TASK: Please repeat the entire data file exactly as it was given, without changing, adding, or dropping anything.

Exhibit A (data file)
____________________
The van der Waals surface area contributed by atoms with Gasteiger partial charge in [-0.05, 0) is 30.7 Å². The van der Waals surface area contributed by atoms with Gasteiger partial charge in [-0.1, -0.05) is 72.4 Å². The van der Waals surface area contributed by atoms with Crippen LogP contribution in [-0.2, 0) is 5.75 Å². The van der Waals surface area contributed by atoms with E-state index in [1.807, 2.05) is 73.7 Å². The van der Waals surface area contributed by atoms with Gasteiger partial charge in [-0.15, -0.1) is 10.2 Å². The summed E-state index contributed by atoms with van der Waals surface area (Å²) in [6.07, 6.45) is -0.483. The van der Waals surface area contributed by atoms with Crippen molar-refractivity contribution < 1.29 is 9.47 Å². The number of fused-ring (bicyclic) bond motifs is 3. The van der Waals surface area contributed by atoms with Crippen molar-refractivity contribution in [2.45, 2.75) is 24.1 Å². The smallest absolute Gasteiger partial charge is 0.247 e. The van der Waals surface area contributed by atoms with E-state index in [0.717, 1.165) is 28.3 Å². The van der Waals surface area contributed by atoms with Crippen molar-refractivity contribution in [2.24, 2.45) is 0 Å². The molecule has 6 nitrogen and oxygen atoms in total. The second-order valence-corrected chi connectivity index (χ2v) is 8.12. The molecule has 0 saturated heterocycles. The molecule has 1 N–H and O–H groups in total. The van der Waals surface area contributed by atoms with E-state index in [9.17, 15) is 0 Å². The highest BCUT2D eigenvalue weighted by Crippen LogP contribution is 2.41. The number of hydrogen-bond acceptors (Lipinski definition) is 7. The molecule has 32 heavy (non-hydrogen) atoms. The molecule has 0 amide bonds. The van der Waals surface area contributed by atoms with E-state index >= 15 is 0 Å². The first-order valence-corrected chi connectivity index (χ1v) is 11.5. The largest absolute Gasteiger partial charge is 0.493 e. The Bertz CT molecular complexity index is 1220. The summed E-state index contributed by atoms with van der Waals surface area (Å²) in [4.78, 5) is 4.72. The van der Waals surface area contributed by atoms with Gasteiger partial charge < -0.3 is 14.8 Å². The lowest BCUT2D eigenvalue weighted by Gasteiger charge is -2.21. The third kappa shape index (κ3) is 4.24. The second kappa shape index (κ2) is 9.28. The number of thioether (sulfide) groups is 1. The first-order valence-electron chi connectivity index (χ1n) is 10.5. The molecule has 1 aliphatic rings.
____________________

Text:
The van der Waals surface area contributed by atoms with Gasteiger partial charge in [-0.05, 0) is 30.7 Å². The van der Waals surface area contributed by atoms with Gasteiger partial charge in [-0.1, -0.05) is 72.4 Å². The van der Waals surface area contributed by atoms with Crippen LogP contribution in [-0.2, 0) is 5.75 Å². The van der Waals surface area contributed by atoms with E-state index in [1.807, 2.05) is 73.7 Å². The van der Waals surface area contributed by atoms with Gasteiger partial charge in [-0.15, -0.1) is 10.2 Å². The summed E-state index contributed by atoms with van der Waals surface area (Å²) in [6.07, 6.45) is -0.483. The van der Waals surface area contributed by atoms with Crippen molar-refractivity contribution < 1.29 is 9.47 Å². The number of fused-ring (bicyclic) bond motifs is 3. The van der Waals surface area contributed by atoms with Crippen molar-refractivity contribution in [2.45, 2.75) is 24.1 Å². The smallest absolute Gasteiger partial charge is 0.247 e. The van der Waals surface area contributed by atoms with E-state index in [0.717, 1.165) is 28.3 Å². The van der Waals surface area contributed by atoms with Crippen molar-refractivity contribution in [2.24, 2.45) is 0 Å². The molecule has 6 nitrogen and oxygen atoms in total. The second-order valence-corrected chi connectivity index (χ2v) is 8.12. The molecule has 0 saturated heterocycles. The molecule has 1 N–H and O–H groups in total. The van der Waals surface area contributed by atoms with E-state index in [9.17, 15) is 0 Å². The highest BCUT2D eigenvalue weighted by Crippen LogP contribution is 2.41. The number of hydrogen-bond acceptors (Lipinski definition) is 7. The molecule has 32 heavy (non-hydrogen) atoms. The molecule has 0 amide bonds. The van der Waals surface area contributed by atoms with E-state index >= 15 is 0 Å². The first-order valence-corrected chi connectivity index (χ1v) is 11.5. The largest absolute Gasteiger partial charge is 0.493 e. The Bertz CT molecular complexity index is 1220. The summed E-state index contributed by atoms with van der Waals surface area (Å²) in [4.78, 5) is 4.72. The van der Waals surface area contributed by atoms with Gasteiger partial charge < -0.3 is 14.8 Å². The lowest BCUT2D eigenvalue weighted by Gasteiger charge is -2.21. The third kappa shape index (κ3) is 4.24. The second kappa shape index (κ2) is 9.28. The number of thioether (sulfide) groups is 1. The first-order valence-electron chi connectivity index (χ1n) is 10.5. The molecule has 1 aliphatic rings.